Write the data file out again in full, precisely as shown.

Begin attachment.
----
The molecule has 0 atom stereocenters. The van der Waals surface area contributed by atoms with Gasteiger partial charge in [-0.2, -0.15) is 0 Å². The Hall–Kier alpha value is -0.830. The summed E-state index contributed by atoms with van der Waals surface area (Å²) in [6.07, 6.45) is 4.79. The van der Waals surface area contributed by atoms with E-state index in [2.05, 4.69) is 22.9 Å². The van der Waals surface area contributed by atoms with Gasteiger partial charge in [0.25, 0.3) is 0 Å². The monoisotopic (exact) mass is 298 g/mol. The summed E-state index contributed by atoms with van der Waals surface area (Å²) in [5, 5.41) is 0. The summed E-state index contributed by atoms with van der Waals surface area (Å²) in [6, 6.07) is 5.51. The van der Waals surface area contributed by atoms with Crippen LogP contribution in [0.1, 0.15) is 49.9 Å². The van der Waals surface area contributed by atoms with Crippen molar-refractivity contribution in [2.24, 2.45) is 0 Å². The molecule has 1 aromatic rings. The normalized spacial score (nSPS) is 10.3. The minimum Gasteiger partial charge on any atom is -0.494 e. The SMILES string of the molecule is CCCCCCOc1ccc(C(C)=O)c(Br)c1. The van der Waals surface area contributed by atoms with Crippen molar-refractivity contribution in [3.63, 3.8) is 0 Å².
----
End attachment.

The molecule has 0 atom stereocenters. The van der Waals surface area contributed by atoms with Gasteiger partial charge in [-0.2, -0.15) is 0 Å². The Hall–Kier alpha value is -0.830. The summed E-state index contributed by atoms with van der Waals surface area (Å²) in [6.07, 6.45) is 4.79. The van der Waals surface area contributed by atoms with E-state index in [2.05, 4.69) is 22.9 Å². The van der Waals surface area contributed by atoms with Gasteiger partial charge in [0.25, 0.3) is 0 Å². The monoisotopic (exact) mass is 298 g/mol. The summed E-state index contributed by atoms with van der Waals surface area (Å²) in [5, 5.41) is 0. The summed E-state index contributed by atoms with van der Waals surface area (Å²) in [6, 6.07) is 5.51. The van der Waals surface area contributed by atoms with Crippen LogP contribution in [0.1, 0.15) is 49.9 Å². The van der Waals surface area contributed by atoms with Crippen molar-refractivity contribution in [2.24, 2.45) is 0 Å². The molecule has 1 aromatic rings. The normalized spacial score (nSPS) is 10.3. The minimum Gasteiger partial charge on any atom is -0.494 e. The SMILES string of the molecule is CCCCCCOc1ccc(C(C)=O)c(Br)c1. The van der Waals surface area contributed by atoms with Crippen molar-refractivity contribution in [3.63, 3.8) is 0 Å².